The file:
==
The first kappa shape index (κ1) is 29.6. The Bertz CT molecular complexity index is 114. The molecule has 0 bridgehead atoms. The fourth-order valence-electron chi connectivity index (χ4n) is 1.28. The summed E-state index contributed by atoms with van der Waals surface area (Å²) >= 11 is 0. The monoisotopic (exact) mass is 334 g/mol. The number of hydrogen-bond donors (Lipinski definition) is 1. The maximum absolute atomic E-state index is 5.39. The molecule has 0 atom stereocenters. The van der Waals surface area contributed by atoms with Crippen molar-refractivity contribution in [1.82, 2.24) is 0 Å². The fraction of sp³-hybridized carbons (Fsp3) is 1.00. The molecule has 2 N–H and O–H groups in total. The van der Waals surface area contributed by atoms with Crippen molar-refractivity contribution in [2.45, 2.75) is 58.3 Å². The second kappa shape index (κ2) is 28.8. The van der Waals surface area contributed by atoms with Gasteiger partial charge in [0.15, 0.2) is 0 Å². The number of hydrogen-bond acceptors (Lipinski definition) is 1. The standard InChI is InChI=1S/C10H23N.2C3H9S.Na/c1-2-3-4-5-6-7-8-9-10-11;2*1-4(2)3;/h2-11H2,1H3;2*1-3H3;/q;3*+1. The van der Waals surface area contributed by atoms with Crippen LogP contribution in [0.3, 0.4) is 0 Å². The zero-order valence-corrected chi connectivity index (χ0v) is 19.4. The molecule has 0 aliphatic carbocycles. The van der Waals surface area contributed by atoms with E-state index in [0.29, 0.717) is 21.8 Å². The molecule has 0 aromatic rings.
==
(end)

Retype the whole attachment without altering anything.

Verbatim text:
The first kappa shape index (κ1) is 29.6. The Bertz CT molecular complexity index is 114. The molecule has 0 bridgehead atoms. The fourth-order valence-electron chi connectivity index (χ4n) is 1.28. The summed E-state index contributed by atoms with van der Waals surface area (Å²) >= 11 is 0. The monoisotopic (exact) mass is 334 g/mol. The number of hydrogen-bond donors (Lipinski definition) is 1. The maximum absolute atomic E-state index is 5.39. The molecule has 0 atom stereocenters. The van der Waals surface area contributed by atoms with Crippen molar-refractivity contribution in [1.82, 2.24) is 0 Å². The fraction of sp³-hybridized carbons (Fsp3) is 1.00. The molecule has 2 N–H and O–H groups in total. The van der Waals surface area contributed by atoms with Crippen molar-refractivity contribution in [2.45, 2.75) is 58.3 Å². The second kappa shape index (κ2) is 28.8. The van der Waals surface area contributed by atoms with Gasteiger partial charge in [0.15, 0.2) is 0 Å². The number of hydrogen-bond acceptors (Lipinski definition) is 1. The standard InChI is InChI=1S/C10H23N.2C3H9S.Na/c1-2-3-4-5-6-7-8-9-10-11;2*1-4(2)3;/h2-11H2,1H3;2*1-3H3;/q;3*+1. The van der Waals surface area contributed by atoms with Crippen LogP contribution in [0.3, 0.4) is 0 Å². The zero-order valence-corrected chi connectivity index (χ0v) is 19.4. The molecule has 0 aliphatic carbocycles. The van der Waals surface area contributed by atoms with E-state index in [0.29, 0.717) is 21.8 Å². The molecule has 0 aromatic rings.